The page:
Metropolitan News-Enterprise


Thursday, April 24, 2003


Page 15



Professor Edgar Jones: Star of Three Network Shows




More than 40 years before court unification, Edgar Allan Jones Jr. had the distinction of serving contemporaneously on both the Los Angeles Municipal Court and the county’s Superior Court. Or, at least, he simulated service on both courts.

On Oct. 13, 1958, “Day in Court” went on the air as a Monday through Friday ABC daytime offering, with Jones presiding three days a week, handling both civil and criminal cases. (William Gwinn was his alternate.) Jones was already appearing weekly as the judge on ABC’s “Traffic Court,” a nighttime program which began here as a local show.



UCLA Law Prof. Edgar Allan Jones Jr. is seen presiding over "Day in Court"



“Day in Court” featured actual attorneys trying the cases, with actors appearing as parties and witnesses.

As if Jones did not have enough to do with two shows on the air, ABC gave him additional duties: presiding weekly on a nighttime version of “Day in Court.” That show, “Accused,” aired from December, 1958 to September, 1959.

All this was in addition to Jones maintaining his fulltime job as a UCLA law professor—which remained his primary calling.

Remarkably, he also continued to conduct labor arbitrations on the side. “It was a frenetic period in our family life,” he related, adding that “we managed to hold it all together because of the superwoman whom I married.” The “we” included the couple’s 11 children.

The April 5, 1960 issue of “TV Guide” termed Jones “[o]ne of the big stars of daytime television,” but quoted him as saying:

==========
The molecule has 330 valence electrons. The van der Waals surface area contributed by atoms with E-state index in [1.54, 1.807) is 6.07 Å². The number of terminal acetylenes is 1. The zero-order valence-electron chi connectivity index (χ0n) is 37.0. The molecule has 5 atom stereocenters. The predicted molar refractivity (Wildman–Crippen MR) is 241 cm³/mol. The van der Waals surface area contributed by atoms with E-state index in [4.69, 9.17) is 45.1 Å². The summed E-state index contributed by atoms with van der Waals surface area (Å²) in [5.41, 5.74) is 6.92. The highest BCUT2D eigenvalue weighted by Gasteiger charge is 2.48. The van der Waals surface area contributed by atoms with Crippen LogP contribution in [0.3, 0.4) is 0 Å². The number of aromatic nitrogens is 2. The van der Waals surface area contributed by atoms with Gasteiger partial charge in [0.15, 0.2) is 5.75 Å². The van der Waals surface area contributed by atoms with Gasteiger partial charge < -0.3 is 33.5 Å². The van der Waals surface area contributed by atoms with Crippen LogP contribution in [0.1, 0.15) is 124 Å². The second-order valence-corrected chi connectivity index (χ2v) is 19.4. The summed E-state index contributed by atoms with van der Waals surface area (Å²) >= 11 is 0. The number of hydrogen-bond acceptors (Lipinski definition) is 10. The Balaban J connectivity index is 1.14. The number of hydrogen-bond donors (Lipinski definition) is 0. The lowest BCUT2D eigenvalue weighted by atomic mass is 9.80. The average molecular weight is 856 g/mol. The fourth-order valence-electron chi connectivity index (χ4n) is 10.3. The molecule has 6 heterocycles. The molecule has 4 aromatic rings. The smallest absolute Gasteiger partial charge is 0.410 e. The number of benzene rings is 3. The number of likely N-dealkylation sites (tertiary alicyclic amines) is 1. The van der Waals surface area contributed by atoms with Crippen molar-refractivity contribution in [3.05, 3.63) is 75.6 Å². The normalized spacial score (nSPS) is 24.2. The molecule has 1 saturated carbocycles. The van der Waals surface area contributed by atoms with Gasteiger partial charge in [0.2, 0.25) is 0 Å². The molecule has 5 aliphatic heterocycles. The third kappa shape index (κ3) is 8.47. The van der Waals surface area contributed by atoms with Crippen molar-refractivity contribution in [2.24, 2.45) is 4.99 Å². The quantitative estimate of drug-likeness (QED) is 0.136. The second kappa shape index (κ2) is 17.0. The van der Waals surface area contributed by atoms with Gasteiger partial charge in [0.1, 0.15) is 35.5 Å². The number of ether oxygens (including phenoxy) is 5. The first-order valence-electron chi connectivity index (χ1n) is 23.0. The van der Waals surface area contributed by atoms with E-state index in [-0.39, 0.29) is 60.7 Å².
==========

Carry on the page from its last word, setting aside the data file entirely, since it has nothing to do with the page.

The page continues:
“My lifetime career is teaching law. I cannot and will not jeopardize that, though television is interesting and remunerative. If I am to be a good teacher—and that’s the important thing—I can’t afford to become enmeshed in TV.”

He told me that while he did get fan mail, he read only those few letters that were forwarded to him by his staff. “I didn’t want television to impinge on my career as a law professor,” he said.

Unlike other celebrities, Jones did not send out autographed photos of himself.

He was able to devote his workday to his academic chores by taping his shows on Saturdays and weeknights. “Traffic Court” had been aired live by KABC, but once the show went on the network in June of 1958, Jones said, his days of live television ended.

On one session of “Traffic Court,” he recounted, he interrupted the taping. The traffic citee was Dodgers pitcher Sandy Koufax, who had actually been given a ticket in connection with stopping his car, after it had been hit by a baseball, getting out of the vehicle, and tossing it back to the Little Leaguers playing in a fenced schoolyard. During the walk-through, he instructed Koufax’s witnesses, three or four Little Leaguers, to remove their baseball caps. Apparently, the “summer replacement director,” without Jones’ knowledge, tried to create controversy by telling them later not to doff their head apparel.

The taping started; the kids had their caps on; Jones asked them to take the caps off. “They ignored me,” he called to mind. “I got up. I walked off the bench.”

Inside the control room, he said, he castigated the director, telling him: “You just cost several hundred dollars.” Taping started over—the “kids were so abashed,” he recalled—and their caps came off promptly upon being directed to remove them.

Attorney George Schiavelli, a retired judge of the Los Angeles Superior Court and a faithful viewer of “Traffic Court” as a youth, remembers that session with Koufax. “I recall somebody in the [courtroom] audience trying to get his autograph” as he came forward or left, Schiavelli said.

The former jurist recounted coming to conclusions as to how Jones should rule, notwithstanding that at that time, he had “absolutely no knowledge of the law.”

Now he does. He remarked that in retrospect, he believes “Traffic Court” was “closer to how a…court should be run in real life” than courtroom shows of more recent vintage. Schiavelli praised Jones as having displayed “appropriate judicial demeanor,” handling cases in a “business-like” manner. “People were treated with respect,” he reflected.

Next week, there will be more about Jones and “Day in Court.”


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